By Alex Ballinger published
The longest day of the year is a big occasion for the cycling world, as riders make the most of the extra daylight hours to rack up some serious kilometres.
But special mention goes to Trek-Segafredo sports director Steven de Jongh.
De Jongh put in a huge day on Friday (June 19), covering 460km over 13 hours.
Starting from the village of Kalmthout in Belgium, the 46-year-old former pro covered cycling’s heartlands including Antwerp and Harelbeke on his way to De Panne on the North Sea coast.
Riding a total distance of 460.37km, De Jongh spent 13 hours pedalling, holding an average power of 240 watts and pushing 35km/h for the day.
The flat roads of northern Europe mean the Dutchman only gained 611 metres of altitude.
He said: “Great day out. Thanks everybody out on the road who help me and also thanks for those who left a message.”
De Jongh is a retired professional who rode for Rabobank, Quick-Step and Sky during his career from 1995 to 2010.
He worked as a sports director with Team Sky before leaving the team for Tinkoff, then joining Trek-Segafredo in 2016.
In 2018, a huge search was launched after De Jongh went missing while out on a ride in Spain.
His wife raised the alarm when he didn’t make it back from his training ride near Girona, before a rescue helicopter found him unconscious in a ravine.
De Jongh thanked his Trek-Segafredo team, the emergency services, and people on Strava and Twitter for their help in finding him, adding that he would be back.
The lack of racing this year means pros have had plenty of time to put in some epic rides.
Earlier this month, British rider Harry Tanfield set a rapid 31.7km/h pace for a 337km ride from coast to coast in England.
World champion Annemiek van Vleuten also put out a big ride.
This time the Dutch pro took on a 400km ride with some of her compatriots, covering almost the entire length of the Netherlands and back in a single day.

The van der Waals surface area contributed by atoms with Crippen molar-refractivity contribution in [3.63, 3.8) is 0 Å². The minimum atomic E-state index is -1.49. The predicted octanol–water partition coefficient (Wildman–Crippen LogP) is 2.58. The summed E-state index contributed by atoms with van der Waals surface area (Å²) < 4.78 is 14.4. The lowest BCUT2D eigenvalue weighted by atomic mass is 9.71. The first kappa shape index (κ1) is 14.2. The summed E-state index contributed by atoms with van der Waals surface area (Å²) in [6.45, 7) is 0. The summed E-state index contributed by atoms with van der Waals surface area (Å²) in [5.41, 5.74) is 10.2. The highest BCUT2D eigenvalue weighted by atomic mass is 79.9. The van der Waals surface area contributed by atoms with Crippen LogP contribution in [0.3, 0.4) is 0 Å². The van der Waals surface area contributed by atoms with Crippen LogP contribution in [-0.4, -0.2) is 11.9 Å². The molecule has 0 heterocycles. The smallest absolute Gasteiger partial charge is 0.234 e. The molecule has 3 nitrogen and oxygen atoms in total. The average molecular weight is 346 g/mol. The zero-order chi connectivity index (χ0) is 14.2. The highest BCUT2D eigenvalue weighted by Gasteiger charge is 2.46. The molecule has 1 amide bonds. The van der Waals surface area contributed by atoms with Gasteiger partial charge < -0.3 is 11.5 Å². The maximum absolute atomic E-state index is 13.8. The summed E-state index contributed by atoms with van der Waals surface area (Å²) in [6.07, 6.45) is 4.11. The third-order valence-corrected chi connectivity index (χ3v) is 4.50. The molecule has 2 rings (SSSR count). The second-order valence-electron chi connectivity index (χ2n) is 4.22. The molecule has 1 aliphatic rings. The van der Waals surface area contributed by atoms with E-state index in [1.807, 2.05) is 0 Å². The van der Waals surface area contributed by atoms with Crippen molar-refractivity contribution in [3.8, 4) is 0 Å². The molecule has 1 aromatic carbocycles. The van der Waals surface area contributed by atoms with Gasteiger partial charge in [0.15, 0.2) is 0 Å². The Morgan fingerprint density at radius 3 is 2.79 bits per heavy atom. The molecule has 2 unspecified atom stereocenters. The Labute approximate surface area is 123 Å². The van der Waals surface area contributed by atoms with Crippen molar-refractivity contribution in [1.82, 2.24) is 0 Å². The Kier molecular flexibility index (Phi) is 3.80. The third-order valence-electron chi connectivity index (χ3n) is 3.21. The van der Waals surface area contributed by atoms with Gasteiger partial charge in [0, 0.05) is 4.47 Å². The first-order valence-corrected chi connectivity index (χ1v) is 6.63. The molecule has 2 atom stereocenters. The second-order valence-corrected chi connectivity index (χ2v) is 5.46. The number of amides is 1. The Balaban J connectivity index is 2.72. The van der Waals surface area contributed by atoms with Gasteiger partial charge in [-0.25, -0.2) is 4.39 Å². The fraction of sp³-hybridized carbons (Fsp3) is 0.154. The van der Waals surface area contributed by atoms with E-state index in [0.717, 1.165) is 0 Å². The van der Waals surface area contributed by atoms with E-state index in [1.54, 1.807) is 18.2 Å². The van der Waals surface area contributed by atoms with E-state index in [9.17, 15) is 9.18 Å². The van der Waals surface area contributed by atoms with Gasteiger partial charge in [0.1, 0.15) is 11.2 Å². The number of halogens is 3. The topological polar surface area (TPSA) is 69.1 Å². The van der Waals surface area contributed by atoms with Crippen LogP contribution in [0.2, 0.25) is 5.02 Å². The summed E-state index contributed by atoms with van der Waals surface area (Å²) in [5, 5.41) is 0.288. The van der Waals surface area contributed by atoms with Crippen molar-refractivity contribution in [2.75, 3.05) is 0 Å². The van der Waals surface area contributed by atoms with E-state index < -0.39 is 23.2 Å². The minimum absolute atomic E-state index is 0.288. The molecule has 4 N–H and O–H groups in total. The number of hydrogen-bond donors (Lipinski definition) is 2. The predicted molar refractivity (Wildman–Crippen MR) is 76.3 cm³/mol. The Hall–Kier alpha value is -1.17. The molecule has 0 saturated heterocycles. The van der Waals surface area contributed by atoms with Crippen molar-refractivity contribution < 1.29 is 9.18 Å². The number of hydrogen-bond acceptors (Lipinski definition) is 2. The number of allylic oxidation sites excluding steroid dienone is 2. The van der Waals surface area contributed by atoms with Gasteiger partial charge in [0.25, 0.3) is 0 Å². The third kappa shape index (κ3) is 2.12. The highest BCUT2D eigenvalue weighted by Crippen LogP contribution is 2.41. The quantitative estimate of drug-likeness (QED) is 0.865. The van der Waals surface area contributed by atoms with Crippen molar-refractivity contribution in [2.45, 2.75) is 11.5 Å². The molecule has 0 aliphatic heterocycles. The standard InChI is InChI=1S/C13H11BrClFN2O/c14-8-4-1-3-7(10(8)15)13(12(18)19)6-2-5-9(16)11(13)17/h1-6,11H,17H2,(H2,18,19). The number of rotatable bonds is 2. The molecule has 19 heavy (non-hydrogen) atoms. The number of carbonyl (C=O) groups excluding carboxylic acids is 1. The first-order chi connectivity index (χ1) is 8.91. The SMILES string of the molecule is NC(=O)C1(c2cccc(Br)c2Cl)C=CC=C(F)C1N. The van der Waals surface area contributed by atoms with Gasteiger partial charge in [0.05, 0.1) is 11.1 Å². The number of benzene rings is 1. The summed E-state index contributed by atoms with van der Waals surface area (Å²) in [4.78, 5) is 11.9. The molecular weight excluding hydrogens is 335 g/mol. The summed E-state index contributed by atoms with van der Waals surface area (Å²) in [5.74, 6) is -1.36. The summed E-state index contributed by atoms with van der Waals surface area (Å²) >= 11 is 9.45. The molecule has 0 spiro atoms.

Alex is the digital news editor for CyclingWeekly.com. After gaining experience in local newsrooms, national newspapers and in digital journalism, Alex found his calling in cycling, first as a reporter and now as news editor responsible for Cycling Weekly's online news output.
Since pro cycling first captured his heart during the 2010 Tour de France (specifically the Contador-Schleck battle) and joining CW in 2018, Alex has covered three Tours de France, multiple editions of the Tour of Britain, and the World Championships, while both writing and video presenting for Cycling Weekly. He also specialises in fitness writing, often throwing himself into the deep end to help readers improve their own power numbers.
Away from journalism, Alex is a national level time triallist, avid gamer, and can usually be found buried in an eclectic selection of books.
'If you can achieve something like this, then other things in life can seem quite easy': Local hero outlines the joy of ultra-endurance events
From Cumbria’s highest passes to motorway McDonalds stops - video showcases the rollercoaster reality of a 60-hour ride in all its unglamorous glory
By Michelle Arthurs-Brennan • Published
Record rides: Tommy Godwin’s 75,065 miles in a year
vans Perhaps one of the most incredible records ever set on two wheels retold by Dave Barter.
By Cycling Weekly • Published